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Is Sunflower Oil Bad for You? Benefits & Drawbacks

is sunflower oil bad for you
Foto: CC0 / Pixabay / 165106

Sunflower oil is often cited as a beneficial addition to your diet, but you may be wondering if sunflower oil is actually bad for you. We offer insight on the pros and cons of sunflower oil.

Sunflowers are one of the few crops native to the US. Cultivated and used by Native Americans for more than two thousand years, they present a fairly versatile product since they are robust and tolerant to drought. The seeds from sunflowers can be processed into vegetable oils, biofuel, and livestock feed, while other seed strains can be eaten whole or ground into nut butter.

Is Sunflower Oil Bad For You?

Sunflower oil has both nutritional and medicinal benefits
Sunflower oil has both nutritional and medicinal benefits
(Foto: CC0 / Pixabay / Bru-nO)

Aside from your every day cooking as well as an ingredient in various dishes, sunflower oil is often used as a medicine and a skin treatment. It is available in several different forms, each with a unique formula with its own health benefits. These include topical treatments for acne, eczema, inflammation, and skin irritation. According to the National Institutes of Health, studies have shown that sunflower oil may also prevent hair thinning and help combat hair dryness and damage.

Sunflower oil as part of your diet provides a good source of Vitamin E and K, is low in saturated fat, and high in two types of fatty acids; polyunsaturated fatty acids and monounsaturated fatty acids.

US National Library of Medicine research has revealed that Polyunsaturated fatty acids (PUFAs) can reduce harmful cholesterol and triglycerides in the blood, while monounsaturated fatty acids (MUFAs) may reduce heart disease, making sunflower oil a good choice for maintaining a healthy heart.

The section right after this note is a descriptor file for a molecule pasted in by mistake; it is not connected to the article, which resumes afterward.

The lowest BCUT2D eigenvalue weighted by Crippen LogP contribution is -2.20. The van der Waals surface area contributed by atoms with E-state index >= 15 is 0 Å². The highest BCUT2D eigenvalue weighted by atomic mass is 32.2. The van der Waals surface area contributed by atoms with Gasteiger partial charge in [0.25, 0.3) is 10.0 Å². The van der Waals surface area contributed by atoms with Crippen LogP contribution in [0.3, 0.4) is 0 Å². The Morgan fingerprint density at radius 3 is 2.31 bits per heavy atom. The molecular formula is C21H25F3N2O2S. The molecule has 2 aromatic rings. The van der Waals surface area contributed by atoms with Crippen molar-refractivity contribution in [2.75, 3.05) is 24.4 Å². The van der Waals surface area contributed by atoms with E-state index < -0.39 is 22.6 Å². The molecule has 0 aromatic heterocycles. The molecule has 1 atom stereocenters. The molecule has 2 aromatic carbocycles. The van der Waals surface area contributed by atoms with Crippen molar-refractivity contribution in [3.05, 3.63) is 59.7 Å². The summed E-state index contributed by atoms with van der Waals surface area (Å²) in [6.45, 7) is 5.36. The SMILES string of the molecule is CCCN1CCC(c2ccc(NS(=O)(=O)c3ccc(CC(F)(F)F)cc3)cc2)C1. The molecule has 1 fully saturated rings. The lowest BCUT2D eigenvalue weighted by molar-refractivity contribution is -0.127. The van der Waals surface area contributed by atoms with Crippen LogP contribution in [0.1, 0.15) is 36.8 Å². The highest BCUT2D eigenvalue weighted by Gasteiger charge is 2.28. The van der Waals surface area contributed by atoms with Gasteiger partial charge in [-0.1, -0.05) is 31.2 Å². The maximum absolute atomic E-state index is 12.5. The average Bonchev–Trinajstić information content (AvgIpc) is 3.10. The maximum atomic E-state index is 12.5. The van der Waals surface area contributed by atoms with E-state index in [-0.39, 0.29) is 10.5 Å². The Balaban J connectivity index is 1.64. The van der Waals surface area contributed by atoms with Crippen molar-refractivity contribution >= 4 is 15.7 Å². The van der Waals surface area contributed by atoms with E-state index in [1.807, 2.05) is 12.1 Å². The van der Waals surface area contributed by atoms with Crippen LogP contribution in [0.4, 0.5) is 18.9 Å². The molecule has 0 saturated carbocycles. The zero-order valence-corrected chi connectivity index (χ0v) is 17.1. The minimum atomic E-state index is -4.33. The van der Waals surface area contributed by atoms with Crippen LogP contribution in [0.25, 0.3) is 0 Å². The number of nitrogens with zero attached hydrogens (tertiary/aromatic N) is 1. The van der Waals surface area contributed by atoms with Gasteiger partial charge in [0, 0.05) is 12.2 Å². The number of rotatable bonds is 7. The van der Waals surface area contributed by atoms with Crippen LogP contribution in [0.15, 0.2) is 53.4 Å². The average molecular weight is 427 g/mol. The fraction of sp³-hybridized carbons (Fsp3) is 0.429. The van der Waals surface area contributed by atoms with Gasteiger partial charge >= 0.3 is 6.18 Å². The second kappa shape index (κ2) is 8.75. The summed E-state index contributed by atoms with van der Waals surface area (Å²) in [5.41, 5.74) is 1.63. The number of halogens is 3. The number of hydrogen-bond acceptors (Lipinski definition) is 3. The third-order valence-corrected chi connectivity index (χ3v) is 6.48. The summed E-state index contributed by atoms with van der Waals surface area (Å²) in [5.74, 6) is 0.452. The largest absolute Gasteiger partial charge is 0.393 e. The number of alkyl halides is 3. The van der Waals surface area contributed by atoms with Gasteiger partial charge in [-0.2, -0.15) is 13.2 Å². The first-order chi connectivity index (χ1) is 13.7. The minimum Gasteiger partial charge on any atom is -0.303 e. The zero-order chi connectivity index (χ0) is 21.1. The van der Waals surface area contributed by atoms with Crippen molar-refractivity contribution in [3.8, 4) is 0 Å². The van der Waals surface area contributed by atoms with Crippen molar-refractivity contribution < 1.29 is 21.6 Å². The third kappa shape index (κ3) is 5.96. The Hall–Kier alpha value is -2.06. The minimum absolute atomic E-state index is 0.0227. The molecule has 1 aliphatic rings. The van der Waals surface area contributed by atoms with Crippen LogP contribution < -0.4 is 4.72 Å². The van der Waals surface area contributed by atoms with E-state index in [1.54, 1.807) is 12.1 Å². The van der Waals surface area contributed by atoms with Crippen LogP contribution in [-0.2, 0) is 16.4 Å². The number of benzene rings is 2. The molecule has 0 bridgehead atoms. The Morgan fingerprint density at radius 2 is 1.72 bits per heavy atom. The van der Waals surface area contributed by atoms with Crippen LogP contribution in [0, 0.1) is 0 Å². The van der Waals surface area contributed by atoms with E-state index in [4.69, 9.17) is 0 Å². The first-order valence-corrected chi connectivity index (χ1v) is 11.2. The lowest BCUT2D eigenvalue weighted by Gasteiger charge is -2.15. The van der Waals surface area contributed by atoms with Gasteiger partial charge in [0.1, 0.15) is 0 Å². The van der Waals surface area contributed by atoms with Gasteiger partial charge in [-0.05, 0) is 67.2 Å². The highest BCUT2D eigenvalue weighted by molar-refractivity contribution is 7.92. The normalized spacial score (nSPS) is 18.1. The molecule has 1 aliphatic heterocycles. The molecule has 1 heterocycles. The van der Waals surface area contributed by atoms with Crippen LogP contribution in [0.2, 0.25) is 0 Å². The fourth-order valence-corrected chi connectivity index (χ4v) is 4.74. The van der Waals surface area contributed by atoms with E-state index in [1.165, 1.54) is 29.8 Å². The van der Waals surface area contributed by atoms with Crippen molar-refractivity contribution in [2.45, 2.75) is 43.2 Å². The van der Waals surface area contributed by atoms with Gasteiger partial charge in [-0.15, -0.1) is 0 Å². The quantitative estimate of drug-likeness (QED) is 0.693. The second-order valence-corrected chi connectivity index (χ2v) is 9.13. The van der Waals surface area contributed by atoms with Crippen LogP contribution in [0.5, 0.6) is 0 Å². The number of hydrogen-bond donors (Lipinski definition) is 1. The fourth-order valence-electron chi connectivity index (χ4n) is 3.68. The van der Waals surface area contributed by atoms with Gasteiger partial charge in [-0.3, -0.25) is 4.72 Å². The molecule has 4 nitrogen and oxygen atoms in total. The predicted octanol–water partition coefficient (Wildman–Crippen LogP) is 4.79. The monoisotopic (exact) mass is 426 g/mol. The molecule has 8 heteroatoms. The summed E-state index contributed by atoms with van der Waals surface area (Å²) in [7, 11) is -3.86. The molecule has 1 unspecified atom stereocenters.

There are three types of sunflower oil you should be aware of:

  • Linoleic Sunflower Oil is a polyunsaturated oil that contains linoleic acid, which is one of the two essential fatty acids your body needs. This kind of sunflower oil is most commonly used in things like salad dressings and margarine.
  • Mid-Oleic Sunflower Oil has low saturated fat levels and is often found in snack foods that market themselves as a healthier option to your typical salty treats like chips and crackers.
  • High Oleic Sunflower Oil is high in monounsaturated (oleic) acid. This oil will normally contain at least 80% oleic acid and is trans-fat-free. This option is often more expensive but offers a longer shelf life than other types.

Sunflower Oil Drawbacks & Alternatives

Sunflower oil has been shown to release toxic fumes only when exposed to high heat
Sunflower oil has been shown to release toxic fumes only when exposed to high heat
(Foto: CC0 / Pixabay / congerdesign)

Growing sunflowers is fairly harmless so long as they are grown without the use of chemical pesticides that will invariably contaminate water, soil and the atmosphere. However, when it comes to the large-scale production of sunflower oil, we start to encounter some problems. Sunflower oil requires huge amounts of water and the poor carbon footprint of the industry could be greatly improved upon.

Despite this, sunflower oil production remains relatively sustainable since there is no known significant damage to the environment so long as pesticides have not been used.

Sunflower oils are well-known as being low-allergenic, but you should keep in mind that oils that are not high oleic will contain more omega-6, which may lead to health issues such as inflammation. National Institutes of Health assert that sunflower oil emits toxic aldehyde fumes when exposed to high heat over extended periods, when compared to other vegetable oils.  

If any of these potential issues are a concern to you, you might opt for more neutral oils such as grapeseed, canola, or vegetable oil as sunflower oil substitutes. Olive oils and avocado oil are also options you might want to consider to still enjoying the nutritional benefits, although we generally advise against the latter due to the environmental impact of avocado oil.

Ultimately, using a variety of oils as part of your cooking routine will help you strike a better balance between the types of fat in your diet as a whole.

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